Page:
People often assume providers know everything there is to know about treating patients. As an educator for these providers, what questions do they most often ask you?
I get a lot of questions on the intricacies of the endocrine system and on cell division. Many nurses barely learned about these in school and, if they did, don’t remember the details (probably due to PTSD after these intense, and often, boring lectures). Also, I am often asked how best to deliver bad news, such as a negative pregnancy test. Finally, male factor issues come up a lot. Since we barely see male partners, nor have we learned much about male anatomy, this is always an area in which I find a large knowledge gap.
What changes have you noticed over the years in regard to providers and practices in the field of infertility (besides medical advances). For example, are more practices incorporating or suggesting other forms of treatment (yoga, counseling, acupuncture, etc.)?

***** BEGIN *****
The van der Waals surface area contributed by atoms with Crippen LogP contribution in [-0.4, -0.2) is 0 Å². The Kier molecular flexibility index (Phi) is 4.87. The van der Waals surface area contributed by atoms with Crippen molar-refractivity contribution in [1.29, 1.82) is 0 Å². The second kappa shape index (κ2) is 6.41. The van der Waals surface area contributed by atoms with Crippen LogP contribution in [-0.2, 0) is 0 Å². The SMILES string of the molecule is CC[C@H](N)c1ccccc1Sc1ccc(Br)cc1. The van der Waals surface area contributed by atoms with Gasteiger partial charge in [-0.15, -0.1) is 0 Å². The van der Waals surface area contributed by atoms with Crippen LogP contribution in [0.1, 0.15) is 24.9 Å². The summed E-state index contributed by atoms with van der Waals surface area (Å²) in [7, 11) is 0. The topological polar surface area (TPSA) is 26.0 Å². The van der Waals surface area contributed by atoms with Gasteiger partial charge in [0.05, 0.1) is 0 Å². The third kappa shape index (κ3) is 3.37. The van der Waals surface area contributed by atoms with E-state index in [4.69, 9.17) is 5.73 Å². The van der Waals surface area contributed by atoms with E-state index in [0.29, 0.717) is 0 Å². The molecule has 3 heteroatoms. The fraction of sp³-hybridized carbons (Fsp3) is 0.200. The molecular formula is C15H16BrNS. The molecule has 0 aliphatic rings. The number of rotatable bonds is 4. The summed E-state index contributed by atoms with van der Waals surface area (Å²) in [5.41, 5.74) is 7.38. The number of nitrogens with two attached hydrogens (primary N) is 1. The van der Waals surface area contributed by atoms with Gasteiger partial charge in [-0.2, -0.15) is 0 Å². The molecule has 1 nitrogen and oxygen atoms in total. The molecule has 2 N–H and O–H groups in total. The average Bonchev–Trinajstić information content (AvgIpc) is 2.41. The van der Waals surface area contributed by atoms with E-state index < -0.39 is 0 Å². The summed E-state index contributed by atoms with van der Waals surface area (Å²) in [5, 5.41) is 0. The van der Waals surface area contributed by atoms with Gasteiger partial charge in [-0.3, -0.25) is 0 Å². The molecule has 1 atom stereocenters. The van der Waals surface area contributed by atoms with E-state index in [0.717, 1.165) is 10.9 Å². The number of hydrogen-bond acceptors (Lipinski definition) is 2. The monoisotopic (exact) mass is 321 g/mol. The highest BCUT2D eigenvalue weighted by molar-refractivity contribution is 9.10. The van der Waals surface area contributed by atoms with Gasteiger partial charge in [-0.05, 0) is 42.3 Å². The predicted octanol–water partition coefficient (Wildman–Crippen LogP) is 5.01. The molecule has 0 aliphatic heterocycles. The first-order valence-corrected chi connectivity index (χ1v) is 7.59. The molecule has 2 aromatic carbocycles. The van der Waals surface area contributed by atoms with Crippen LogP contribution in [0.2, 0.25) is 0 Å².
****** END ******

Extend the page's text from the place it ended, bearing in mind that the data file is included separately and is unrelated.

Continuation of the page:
This has been one of the most exciting and encouraging areas of growth in the REI field, in my opinion. There are numerous studies about the positive clinical effects of acupuncture, such as relaxing smooth muscle (such as the bladder and uterus). Acupuncture, yoga, exercise, and massage, are such great self-care interventions, which are crucial during this process. The fact that REI centers now offer some of these services in-house reflects the fact that we are finally learning to treat the infertility patient holistically. The importance of having many options self-care cannot be overemphasized as we remove many or our stress-release methods as part of preconception counseling (like alcohol consumption and strenuous exercise) right when patients are often the most stressed. Seems unfair to do this and not offer other options.
You have personal experience with PCOS. Have you found that this has affected your professional life, working in the field of fertility?